March 6, 1946
Dear Mudder and Dad,
I’ve got something odd to tell you today. That is that we’re moving to Munich. It came very suddenly and surprised us all. Of course, it’s a week away and many things can happen between now and then. I’ve always wanted to see Munich but at this time I’m not interested in seeing anything but home. All this, however, will have no effect on my homecoming. Maybe it would delay me a couple of days but not more. We’re being transferred from the 8th Labor Area to the 9th so I can’t tell you what the setup is supposed to be. Personally I hoped that we would stay here until we got our redeployment orders but you never know what the army is going to do next. From Munich it will be a helluva lot farther to port than from Giessen and that will probably mean more horsing around on forty and eights. Actually we will probably no more than get there then four or five men out of our company of eight men will be on their way. I doubt very much, however, if the brass ever took that into consideration. They’ll wonder why after they sent our company down there there will be no one left. Well, I know that I don’t give a damn.
I’m waiting for the mail right now and I sure hope I get some. Once I leave here I’ll probably never get anymore until I get home. The last one that I received was written on February 20th. I’m actually getting to the point at which I don’t give a damn about anything.
Well, by the time I write again, however, I should know for certain what we’re going to do. Now the only problem is getting home before they start another defugalty over here. Boy! It just seems that we can’t have any kind of decent peace. There’s a lot of things going on over here that I’d like to tell you about but I’ll just have to wait until the time when I get home.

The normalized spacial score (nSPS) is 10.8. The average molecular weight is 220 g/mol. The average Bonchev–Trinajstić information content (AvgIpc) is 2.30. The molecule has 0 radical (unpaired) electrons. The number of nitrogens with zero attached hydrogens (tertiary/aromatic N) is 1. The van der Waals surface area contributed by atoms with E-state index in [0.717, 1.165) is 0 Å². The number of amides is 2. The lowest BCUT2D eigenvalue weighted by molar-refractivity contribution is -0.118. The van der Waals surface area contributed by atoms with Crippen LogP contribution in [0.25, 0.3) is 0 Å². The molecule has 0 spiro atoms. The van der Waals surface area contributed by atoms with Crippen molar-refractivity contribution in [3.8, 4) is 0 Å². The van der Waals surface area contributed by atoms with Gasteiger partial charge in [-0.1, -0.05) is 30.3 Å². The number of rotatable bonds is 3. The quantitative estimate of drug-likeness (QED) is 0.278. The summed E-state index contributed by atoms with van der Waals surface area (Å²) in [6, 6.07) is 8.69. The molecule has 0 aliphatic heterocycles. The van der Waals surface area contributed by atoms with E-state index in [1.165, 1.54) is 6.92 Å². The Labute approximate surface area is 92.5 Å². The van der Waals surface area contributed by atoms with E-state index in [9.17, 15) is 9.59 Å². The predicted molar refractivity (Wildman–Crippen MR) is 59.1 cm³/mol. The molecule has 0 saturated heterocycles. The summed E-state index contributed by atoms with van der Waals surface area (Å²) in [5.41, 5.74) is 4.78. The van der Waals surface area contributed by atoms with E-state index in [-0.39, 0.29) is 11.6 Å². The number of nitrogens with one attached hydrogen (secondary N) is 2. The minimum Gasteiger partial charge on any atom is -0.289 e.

We’re having a nice slice of sloppy spring weather here right now—you know, a half rain, half snow, all slop kind of weather.
Since I wrote the last paragraph, I’ve read the “Stars and Stripes” and listened to the news in German over the radio. What a mess. All I hope is that I can get home for a while before they start another fracus over here. From the news it is obvious that Britain and ourselves are working very hard to win the confidence of the krauts or anybody else who might have any sort of a grudge against our friends, the you know whos. Boy, oh Boy. What a life. Yesterday one of the Jerries asked me if it would be possible to join the American army if we have a war. That left a beautiful taste in my mouth. I don’t know what’s going on but God knows I’m sure sick of the whole damn setup. I always feel like we’re sitting on a powder keg playing with dynamite caps.
And with all the trouble in the world I look at the newspaper and see that they’re still making with the strikes back home. Bah!
Well, that’s about all for today. I hope that I can tell you something more definite about what we will be doing by the next time I write.